Government corruption in Venezuela leads to social unrest, protests


Courtesy of Wikimedia Commons

Protesters at an October 2014 demonstration in Venezuela carry yellow flags and a sign. Plummeting oil prices caused Venezuela’s economy to crash, resulting in high inflation, a lack of basic necessities and an increased crime rate.

by Anvi Banga and Gloria Zhang

The economic crisis has been exacerbated by the current administration’s institution of a constituent assembly, reminiscent of the Supreme Court’s move to overtake the opposition-controlled National Assembly. Protestors complain of political corruption and government mismanagement.

The Venezuelan government’s corruption and worsening economic conditions have incited many protests this year and since the start of Hugo Chavez’s rule in 2012.

During Chavez’s presidency, the government went over their budget and was completely dependent on oil revenues. Venezuela now has $10 billion in reserves, compared to the $30 billion in 2011.

Since 2006, Venezuela’s oil output has dropped by almost 1 million barrels a day, according to the International Energy Agency.

Plummeting oil prices caused Venezuela’s economy to crash, resulting in high inflation, a lack of basic necessities and an increased crime rate.

“The basic problem in Venezuela is the same problem that affects humans all around the word, and it involves two things. One is greed and the other is power,” Jeffrey Sheehan, former International Relations associate dean at the Wharton School at the University of Pennsylvania, said. “In the case of Venezuela, what kicked it off was petroleum. Before petroleum, Venezuela was a pretty obscure country, and when they discovered oil, suddenly it became wealthier. As often happens when oil is discovered in a country, only a very small percent of the population benefits from it, and that’s part of the power and greed.”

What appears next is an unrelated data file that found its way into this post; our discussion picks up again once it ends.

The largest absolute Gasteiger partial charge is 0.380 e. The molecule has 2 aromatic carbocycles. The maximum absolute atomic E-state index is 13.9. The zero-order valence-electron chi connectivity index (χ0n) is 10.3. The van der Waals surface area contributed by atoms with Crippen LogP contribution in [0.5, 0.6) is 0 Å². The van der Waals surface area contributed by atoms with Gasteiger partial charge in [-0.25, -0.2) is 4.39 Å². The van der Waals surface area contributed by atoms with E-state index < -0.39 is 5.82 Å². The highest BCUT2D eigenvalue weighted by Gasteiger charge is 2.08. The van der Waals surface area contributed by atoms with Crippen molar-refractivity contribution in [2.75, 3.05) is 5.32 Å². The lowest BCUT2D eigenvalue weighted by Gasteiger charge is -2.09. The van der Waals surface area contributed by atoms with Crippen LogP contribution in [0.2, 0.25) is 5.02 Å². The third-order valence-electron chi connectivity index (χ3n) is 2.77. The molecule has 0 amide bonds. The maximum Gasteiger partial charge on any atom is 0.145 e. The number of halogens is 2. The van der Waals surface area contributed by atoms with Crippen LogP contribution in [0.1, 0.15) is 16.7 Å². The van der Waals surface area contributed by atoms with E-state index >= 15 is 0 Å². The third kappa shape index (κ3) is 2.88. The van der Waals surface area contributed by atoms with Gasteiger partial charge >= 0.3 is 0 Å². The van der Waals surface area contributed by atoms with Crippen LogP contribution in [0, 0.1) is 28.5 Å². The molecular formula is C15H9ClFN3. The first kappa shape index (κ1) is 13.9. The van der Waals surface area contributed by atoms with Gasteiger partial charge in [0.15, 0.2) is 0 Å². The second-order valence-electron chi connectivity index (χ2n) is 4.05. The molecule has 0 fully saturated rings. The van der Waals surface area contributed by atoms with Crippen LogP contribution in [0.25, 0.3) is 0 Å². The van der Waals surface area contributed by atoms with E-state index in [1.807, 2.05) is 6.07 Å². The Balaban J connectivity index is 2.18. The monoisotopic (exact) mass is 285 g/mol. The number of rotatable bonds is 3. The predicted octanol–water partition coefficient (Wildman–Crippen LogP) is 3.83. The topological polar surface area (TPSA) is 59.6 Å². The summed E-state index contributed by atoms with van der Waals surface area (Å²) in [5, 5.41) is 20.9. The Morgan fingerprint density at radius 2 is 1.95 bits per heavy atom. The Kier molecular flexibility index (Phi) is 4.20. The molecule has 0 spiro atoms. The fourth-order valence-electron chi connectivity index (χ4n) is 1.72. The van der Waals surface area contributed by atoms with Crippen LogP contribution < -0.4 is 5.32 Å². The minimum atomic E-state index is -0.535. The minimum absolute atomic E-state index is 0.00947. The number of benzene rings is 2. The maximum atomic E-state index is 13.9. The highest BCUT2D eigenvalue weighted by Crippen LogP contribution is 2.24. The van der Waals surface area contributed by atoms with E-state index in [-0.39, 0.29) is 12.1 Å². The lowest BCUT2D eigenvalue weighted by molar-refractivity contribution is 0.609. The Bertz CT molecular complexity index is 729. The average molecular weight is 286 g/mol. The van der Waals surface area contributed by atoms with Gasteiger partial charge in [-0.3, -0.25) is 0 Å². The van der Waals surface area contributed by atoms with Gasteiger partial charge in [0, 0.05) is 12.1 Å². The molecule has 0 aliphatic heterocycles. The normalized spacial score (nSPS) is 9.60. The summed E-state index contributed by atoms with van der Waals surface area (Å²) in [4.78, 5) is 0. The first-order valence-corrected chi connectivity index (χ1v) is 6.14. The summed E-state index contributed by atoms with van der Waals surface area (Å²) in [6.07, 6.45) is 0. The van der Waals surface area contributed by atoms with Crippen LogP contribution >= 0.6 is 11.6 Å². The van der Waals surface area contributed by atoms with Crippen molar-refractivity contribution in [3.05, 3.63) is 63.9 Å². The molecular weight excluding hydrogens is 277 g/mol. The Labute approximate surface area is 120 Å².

Chavez continued to promise impoverished citizens wealth. Soon, shortages of food and water prompted Venezuelan citizens to respond with protests.

“[Venezuelans] are protesting because they have no food or money and because they are living in extreme poverty with no work prospects. They are protesting because they want a government that works, and is not corrupt,” Venezuelan citizen Karina Tate said. “They want a country where they can work and better themselves and have money to eat and live.”

Currently living in the U.S., Tate departed from her home country 20 years before the rule of Chavez.

“It wasn’t anywhere as bad as it is now. When I lived there, I thought it was the most beautiful country in the world. Its beaches, mountains, little quaint towns,” Tate said. “I blame Chavez and the current government for marking Venezuela what it is today.”

Citizens stood on the streets of Venezuela’s capital, Caracas, in mid-July, reacting to a delegate election proposed by current president Nicholas Maduro in order to rewrite the Venezuelan Constitution.

“On July 16, millions of Venezuelans overwhelmingly expressed—in a loud and clear voice—their rejection of a National Constituent Assembly designed to weaken democracy in Venezuela,” U.S. Department of State spokesperson Heather Hauret said in a press release. “Nearly 234 years to the day after the birth of Simon Bolivar, who fought for the freedom of the people of Venezuela, President Nicolas Maduro has cast aside the voices and aspirations of the Venezuelan people.”

Protesting government corruption, a group designed in military uniform attempted to attack an army base near the city of Valencia on Aug. 6.

Five days later, President Trump mentioned potential United States military intervention in Venezuela.

“Most recently, I saw what appeared an effort to overthrow the government through a group of the military who were opposed to the president and tried to organize what seemed to be a coup d’etat,” Sheehan said.

This piece was originally published in the pages of the Winged Post on September 6, 2017.